EFFECT OF BREATHING EXERCISES, MEDITATION AND COLD EXPOSURE ON RESTING HEART RATE

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EFFECT OF BREATHING EXERCISES, MEDITATION AND COLD EXPOSURE ON RESTING HEART RATE

Results

This N1 study has 1 participant, whose characteristics have been described in the methods section. RHR was measured in total of 39 days, 3 times per day, of which the median was used in final data. First 6 days were used as a baseline measurement, during the other 33 days the WHM training program was followed as described in the method section. RHR in before and after the interventions are presented in table 1, with all the data visualised in figure 1 (page 4). Using skewness and kurtosis analysis, normal distribution of the data was observed for both measuring periods.

Therefore, the independent-samples T test with Alpha of 0.05 has been used. There was a reduction in RHR (P = <0.05) compared with the preintervention period. No related serious advents events were reported. 

Discussion

In this study, the question which was tried to be answered was: “what are the effects of practicing the WHM on resting heart rate after 33 days?”. In addition to the research question, 2 hypothesis were described. H0: There is no significant difference in RHR after practicing the WHM training program on a daily basis in 33 days. Ha: There is a significant difference in RHR after practicing the WHM training program on a daily basis in 33 days. Herein, we show that the effects of the short-term training program are a significantly lowered the RHR, therefore the H0 is rejected.

 

What are possible explanations for this decrease in RHR? In Wim Hof his book, he states that mainly the cold exposure element of the WHM training program has an influence on the RHR. He states that after years of wearing clothes, turning up the heat e.g., the body is not used to “opening and closing” of the vascular to protect ourselves from the cold and heat, resulting in a ‘constructed vascular system;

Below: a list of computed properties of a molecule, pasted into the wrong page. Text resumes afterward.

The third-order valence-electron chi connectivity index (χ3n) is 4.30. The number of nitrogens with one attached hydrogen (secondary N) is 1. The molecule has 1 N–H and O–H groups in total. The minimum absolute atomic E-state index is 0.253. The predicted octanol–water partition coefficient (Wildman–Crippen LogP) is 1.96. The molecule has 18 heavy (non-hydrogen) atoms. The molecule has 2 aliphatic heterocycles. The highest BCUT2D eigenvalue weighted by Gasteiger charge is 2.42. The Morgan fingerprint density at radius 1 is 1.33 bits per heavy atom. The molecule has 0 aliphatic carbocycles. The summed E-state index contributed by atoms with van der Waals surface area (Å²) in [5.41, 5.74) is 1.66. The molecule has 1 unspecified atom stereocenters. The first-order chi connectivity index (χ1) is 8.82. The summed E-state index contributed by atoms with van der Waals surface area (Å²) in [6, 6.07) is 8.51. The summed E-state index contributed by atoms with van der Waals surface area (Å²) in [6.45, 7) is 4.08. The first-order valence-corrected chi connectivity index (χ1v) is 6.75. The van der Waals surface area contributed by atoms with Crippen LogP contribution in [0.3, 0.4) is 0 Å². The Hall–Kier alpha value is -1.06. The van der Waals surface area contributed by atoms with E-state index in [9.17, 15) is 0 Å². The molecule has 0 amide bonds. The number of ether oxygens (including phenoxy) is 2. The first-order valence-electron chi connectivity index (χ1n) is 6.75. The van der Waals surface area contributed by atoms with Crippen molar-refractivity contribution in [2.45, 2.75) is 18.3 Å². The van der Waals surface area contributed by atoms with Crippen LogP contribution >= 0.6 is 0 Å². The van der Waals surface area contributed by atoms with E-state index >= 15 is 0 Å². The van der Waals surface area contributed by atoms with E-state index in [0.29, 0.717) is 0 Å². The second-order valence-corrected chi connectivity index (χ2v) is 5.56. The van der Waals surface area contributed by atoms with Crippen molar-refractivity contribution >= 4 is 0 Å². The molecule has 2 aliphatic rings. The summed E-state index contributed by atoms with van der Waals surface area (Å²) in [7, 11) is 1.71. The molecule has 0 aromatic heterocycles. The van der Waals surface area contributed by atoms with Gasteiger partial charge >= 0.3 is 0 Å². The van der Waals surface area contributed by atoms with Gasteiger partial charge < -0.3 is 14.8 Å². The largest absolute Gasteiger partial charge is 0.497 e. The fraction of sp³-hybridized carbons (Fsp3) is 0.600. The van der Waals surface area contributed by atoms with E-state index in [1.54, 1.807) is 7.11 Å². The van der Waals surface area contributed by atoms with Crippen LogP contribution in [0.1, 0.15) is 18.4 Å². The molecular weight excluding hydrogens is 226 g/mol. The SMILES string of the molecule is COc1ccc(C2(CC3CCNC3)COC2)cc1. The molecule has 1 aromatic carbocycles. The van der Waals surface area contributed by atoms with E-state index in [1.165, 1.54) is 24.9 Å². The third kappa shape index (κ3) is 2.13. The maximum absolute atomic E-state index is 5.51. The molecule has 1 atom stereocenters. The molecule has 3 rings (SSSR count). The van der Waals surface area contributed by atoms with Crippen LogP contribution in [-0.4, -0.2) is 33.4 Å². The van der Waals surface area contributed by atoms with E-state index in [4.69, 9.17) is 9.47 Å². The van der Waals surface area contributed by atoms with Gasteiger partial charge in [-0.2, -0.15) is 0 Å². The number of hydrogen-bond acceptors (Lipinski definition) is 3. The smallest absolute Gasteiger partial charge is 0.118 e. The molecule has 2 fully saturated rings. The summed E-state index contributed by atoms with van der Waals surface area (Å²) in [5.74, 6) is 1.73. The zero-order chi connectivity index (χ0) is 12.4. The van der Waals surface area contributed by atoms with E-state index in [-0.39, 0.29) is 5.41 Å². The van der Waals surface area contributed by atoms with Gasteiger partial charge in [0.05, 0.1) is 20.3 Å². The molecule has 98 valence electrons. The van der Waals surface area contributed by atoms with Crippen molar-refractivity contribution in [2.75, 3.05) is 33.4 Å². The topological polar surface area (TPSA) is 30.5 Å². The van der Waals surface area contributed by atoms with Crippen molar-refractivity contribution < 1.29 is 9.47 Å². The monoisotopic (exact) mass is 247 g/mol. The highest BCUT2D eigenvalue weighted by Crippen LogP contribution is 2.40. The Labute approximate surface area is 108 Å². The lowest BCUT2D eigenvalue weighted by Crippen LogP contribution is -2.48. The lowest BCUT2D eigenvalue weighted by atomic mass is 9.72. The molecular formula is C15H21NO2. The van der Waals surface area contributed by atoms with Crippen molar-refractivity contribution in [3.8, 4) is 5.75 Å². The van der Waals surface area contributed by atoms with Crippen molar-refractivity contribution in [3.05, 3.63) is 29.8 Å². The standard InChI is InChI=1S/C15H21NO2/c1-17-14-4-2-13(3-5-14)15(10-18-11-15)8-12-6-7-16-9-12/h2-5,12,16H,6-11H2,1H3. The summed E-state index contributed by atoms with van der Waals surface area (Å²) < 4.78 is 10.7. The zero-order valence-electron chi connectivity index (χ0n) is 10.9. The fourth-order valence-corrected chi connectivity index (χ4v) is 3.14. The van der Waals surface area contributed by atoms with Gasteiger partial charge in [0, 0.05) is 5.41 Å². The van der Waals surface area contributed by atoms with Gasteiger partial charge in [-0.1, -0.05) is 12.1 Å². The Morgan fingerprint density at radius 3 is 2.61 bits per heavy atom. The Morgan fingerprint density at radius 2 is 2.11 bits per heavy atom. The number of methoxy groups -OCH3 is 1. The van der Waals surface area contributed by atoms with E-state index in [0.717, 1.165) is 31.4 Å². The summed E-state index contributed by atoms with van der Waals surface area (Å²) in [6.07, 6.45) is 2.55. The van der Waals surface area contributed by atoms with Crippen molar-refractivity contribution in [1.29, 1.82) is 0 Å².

“When these little vascular muscles are not tuned up, not working at an optimized condition, our heart is forced to pump much more, deeper and stronger, to get the blood flow through. This puts undue stress on our heart on a chronic basis (...) What happens inside your body when you shift the temperature from warm to cold is that all the little muscles in your vascular system begin to awaken. They close up and then open, close up and open, and this repetitive process establishes the vascular muscle tone that, with repeated exposure, develops into its optimal condition.” 12(p33).

 

Is there any data available to confirm his theory? Wim Hof is most likely referring to tone of the smooth muscle in the tunica media, which regulation causes either vasoconstriction or vasodilation. Dilation of arteries and arterioles leads to an immediate decrease in arterial blood pressure and heart rate 18, and it has been shown cold water immersion results in rapid cutaneous vasoconstriction 19. However, this acute vasoconstriction has only been showed in cold water immersion, there are no recent studies if this is also the case while cold showering. Also, whether this acute vasoconstriction also results in chronic reduction of muscle tone in the tunica media (resulting ultimately in a lower workload of the heart, thus lowering the RHR), has never been researched while this paper is published. 

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